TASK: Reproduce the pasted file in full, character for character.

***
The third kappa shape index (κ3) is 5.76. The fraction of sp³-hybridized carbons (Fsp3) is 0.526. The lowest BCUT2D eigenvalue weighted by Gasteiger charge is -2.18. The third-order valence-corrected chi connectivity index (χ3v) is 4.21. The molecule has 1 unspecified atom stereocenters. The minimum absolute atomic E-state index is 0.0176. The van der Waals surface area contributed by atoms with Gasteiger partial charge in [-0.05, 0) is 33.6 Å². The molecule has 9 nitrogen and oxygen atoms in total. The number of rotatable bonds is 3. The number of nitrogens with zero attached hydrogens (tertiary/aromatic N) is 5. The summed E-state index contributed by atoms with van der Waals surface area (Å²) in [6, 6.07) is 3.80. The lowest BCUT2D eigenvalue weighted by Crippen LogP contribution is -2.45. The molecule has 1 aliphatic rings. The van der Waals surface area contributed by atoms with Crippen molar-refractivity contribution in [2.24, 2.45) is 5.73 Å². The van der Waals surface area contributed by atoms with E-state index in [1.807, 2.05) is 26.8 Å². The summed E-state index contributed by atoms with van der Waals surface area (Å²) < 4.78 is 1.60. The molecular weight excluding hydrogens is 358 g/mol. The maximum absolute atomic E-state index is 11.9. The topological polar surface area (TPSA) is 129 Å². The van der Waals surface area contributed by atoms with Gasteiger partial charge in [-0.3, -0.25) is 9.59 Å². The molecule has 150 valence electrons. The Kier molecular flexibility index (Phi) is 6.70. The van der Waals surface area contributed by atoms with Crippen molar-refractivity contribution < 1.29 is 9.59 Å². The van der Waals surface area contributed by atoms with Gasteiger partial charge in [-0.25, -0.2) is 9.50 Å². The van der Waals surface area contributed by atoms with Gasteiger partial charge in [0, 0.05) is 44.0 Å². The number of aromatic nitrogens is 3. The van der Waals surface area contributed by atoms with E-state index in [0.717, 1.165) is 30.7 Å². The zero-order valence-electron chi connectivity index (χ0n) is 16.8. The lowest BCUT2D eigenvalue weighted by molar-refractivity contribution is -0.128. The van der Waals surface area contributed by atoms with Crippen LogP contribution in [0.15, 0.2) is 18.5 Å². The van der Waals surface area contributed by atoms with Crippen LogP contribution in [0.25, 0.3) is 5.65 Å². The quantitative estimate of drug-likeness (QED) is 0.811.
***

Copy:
The third kappa shape index (κ3) is 5.76. The fraction of sp³-hybridized carbons (Fsp3) is 0.526. The lowest BCUT2D eigenvalue weighted by Gasteiger charge is -2.18. The third-order valence-corrected chi connectivity index (χ3v) is 4.21. The molecule has 1 unspecified atom stereocenters. The minimum absolute atomic E-state index is 0.0176. The van der Waals surface area contributed by atoms with Gasteiger partial charge in [-0.05, 0) is 33.6 Å². The molecule has 9 nitrogen and oxygen atoms in total. The number of rotatable bonds is 3. The number of nitrogens with zero attached hydrogens (tertiary/aromatic N) is 5. The summed E-state index contributed by atoms with van der Waals surface area (Å²) in [6, 6.07) is 3.80. The lowest BCUT2D eigenvalue weighted by Crippen LogP contribution is -2.45. The molecule has 1 aliphatic rings. The van der Waals surface area contributed by atoms with Crippen molar-refractivity contribution in [2.24, 2.45) is 5.73 Å². The van der Waals surface area contributed by atoms with E-state index in [1.807, 2.05) is 26.8 Å². The summed E-state index contributed by atoms with van der Waals surface area (Å²) < 4.78 is 1.60. The molecular weight excluding hydrogens is 358 g/mol. The maximum absolute atomic E-state index is 11.9. The topological polar surface area (TPSA) is 129 Å². The van der Waals surface area contributed by atoms with Gasteiger partial charge in [-0.3, -0.25) is 9.59 Å². The molecule has 150 valence electrons. The Kier molecular flexibility index (Phi) is 6.70. The van der Waals surface area contributed by atoms with Crippen molar-refractivity contribution < 1.29 is 9.59 Å². The van der Waals surface area contributed by atoms with Gasteiger partial charge in [-0.25, -0.2) is 9.50 Å². The van der Waals surface area contributed by atoms with Gasteiger partial charge in [0, 0.05) is 44.0 Å². The number of aromatic nitrogens is 3. The van der Waals surface area contributed by atoms with E-state index in [0.717, 1.165) is 30.7 Å². The zero-order valence-electron chi connectivity index (χ0n) is 16.8. The lowest BCUT2D eigenvalue weighted by molar-refractivity contribution is -0.128. The van der Waals surface area contributed by atoms with Crippen LogP contribution in [0.15, 0.2) is 18.5 Å². The van der Waals surface area contributed by atoms with Crippen LogP contribution in [0.25, 0.3) is 5.65 Å². The quantitative estimate of drug-likeness (QED) is 0.811.